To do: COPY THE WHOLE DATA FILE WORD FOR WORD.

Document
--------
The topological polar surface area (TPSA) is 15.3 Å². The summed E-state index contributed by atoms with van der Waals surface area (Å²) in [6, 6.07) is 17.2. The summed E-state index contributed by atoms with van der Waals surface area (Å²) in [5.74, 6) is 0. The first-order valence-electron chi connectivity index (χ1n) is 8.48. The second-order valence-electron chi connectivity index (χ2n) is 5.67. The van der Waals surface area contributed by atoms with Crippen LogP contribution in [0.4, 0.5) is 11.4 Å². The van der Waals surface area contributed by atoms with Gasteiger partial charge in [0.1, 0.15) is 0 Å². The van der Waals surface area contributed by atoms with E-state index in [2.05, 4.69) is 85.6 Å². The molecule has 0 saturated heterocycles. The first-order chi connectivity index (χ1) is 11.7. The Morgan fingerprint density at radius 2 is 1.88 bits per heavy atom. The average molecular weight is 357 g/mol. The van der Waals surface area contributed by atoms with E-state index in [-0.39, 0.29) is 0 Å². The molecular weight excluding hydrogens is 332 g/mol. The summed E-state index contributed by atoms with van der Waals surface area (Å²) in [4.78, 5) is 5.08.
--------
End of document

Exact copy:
The topological polar surface area (TPSA) is 15.3 Å². The summed E-state index contributed by atoms with van der Waals surface area (Å²) in [6, 6.07) is 17.2. The summed E-state index contributed by atoms with van der Waals surface area (Å²) in [5.74, 6) is 0. The first-order valence-electron chi connectivity index (χ1n) is 8.48. The second-order valence-electron chi connectivity index (χ2n) is 5.67. The van der Waals surface area contributed by atoms with Crippen LogP contribution in [0.4, 0.5) is 11.4 Å². The van der Waals surface area contributed by atoms with Gasteiger partial charge in [0.1, 0.15) is 0 Å². The van der Waals surface area contributed by atoms with E-state index in [2.05, 4.69) is 85.6 Å². The molecule has 0 saturated heterocycles. The first-order chi connectivity index (χ1) is 11.7. The Morgan fingerprint density at radius 2 is 1.88 bits per heavy atom. The average molecular weight is 357 g/mol. The van der Waals surface area contributed by atoms with E-state index in [-0.39, 0.29) is 0 Å². The molecular weight excluding hydrogens is 332 g/mol. The summed E-state index contributed by atoms with van der Waals surface area (Å²) in [4.78, 5) is 5.08.